The future of agriculture relies on agriculture graduates. There is immediate need to assure the quality of agriculture education. Addressing the 11th Agriculture Science Congress at Bhubaneswar, Dr. S. Ayappan, Director General of ICAR, had emphasized on the importance of innovation and entrepreneurship in agriculture that has potential to make agriculture more attractive as career option to agriculture graduates. But the question arises here is that how these students can be made competent and skillful. So, that they can take entrepreneurship as their career option. These qualities can be inculcated in the students through the sincere efforts of the educators and by changing the curriculum and pattern of agricultural education.
Entrepreneurship as a solution
The development of any nation depends primarily on the important role played by entrepreneurs. Entrepreneurship on small scale is the only solution to the problems of unemployment, proper utilization of both human and non-human resources and improving the living conditions of the poor masses. During the last three decades, many countries of the world have experienced the need for entrepreneurship. Entrepreneurship development has been accepted as a strategy to achieve the twin objectives of promotion of entrepreneurship, particularly among the educated unemployed youth and also for rapid industrialization of the economy (Mali, 2000).

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If young people cannot secure employment and fall into long-term unemployment, they can suffer from a range of problems such as low self-esteem, diminished levels of wellbeing and isolation from peers. Entrepreneurship is seen as powerful tool to overcome the psychological impacts of long-term unemployment among youth. (Macaulay 2007).

In a country like India with vast population directly dependent on agriculture as their primary occupation, agricultural entrepreneurship paves a way towards enormous opportunity of youth involvement in economically sustainable livelihood options. Moreover, agricultural development is an important foundation for the economic development of any country and the agricultural sector is undoubtedly the prime area of concentration for economic progress. Today, entrepreneurship programs have extended to the secondary and primary levels of education and it has become the focus of discussion among many scholars.  They believe that the introduction of entrepreneurship programs to the children should be at the lower level of education. It would enhance children’s attributes and further develop awareness of entrepreneurial opportunities and skills to form entrepreneurial venture.  It was also argued and discussed that the introduction of entrepreneurship program to preschool years is a crucial stage of the children cognitive and personality development imperative to entrepreneurial development.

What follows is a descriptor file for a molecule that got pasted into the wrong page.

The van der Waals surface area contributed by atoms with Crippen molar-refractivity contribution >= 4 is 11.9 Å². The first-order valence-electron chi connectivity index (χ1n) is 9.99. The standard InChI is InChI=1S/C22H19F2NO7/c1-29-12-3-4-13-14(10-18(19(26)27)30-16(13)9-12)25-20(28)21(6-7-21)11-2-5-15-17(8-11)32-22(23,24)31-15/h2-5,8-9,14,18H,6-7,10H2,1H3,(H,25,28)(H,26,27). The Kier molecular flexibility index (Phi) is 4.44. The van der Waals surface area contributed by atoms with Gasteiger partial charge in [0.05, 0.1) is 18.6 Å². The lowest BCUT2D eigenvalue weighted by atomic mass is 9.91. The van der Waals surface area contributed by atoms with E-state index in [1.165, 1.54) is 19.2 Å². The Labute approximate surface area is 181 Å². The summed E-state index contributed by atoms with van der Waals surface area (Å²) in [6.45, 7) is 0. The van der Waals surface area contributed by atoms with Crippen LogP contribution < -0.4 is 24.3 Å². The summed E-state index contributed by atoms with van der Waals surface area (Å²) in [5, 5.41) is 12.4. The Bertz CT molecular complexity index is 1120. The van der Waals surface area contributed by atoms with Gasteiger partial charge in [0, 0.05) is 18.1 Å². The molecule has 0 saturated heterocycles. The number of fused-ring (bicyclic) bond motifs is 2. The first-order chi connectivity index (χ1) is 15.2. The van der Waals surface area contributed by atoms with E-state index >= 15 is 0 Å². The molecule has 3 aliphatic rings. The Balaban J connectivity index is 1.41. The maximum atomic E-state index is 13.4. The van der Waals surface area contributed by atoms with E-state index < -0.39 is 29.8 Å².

The world needs graduates who are innovative, dynamic, smart, daring, efficient, determined, modern and employable or in one word, entrepreneurial. Making graduates more employable is a global challenge and universities around the world are putting more emphasis to generate entrepreneurial capabilities in students. But still a proper strategy and database lacks in context of employment generation through entrepreneurship.

Agriculture, agro-industry and agri-business are identified as prime sector to provide high employment to youth (Planning Commission, 2004). In the past years, there has been a growing interest in undertaking and intensifying actions promoting and supporting the idea of entrepreneurship as an attractive alternative to employment among students. So government and ICAR also took initiatives to make Agriculture education more competitive and promote agricultural graduates to take entrepreneurship as future venture. Hence, several efforts have been initiated to promote entrepreneurship among students. These are: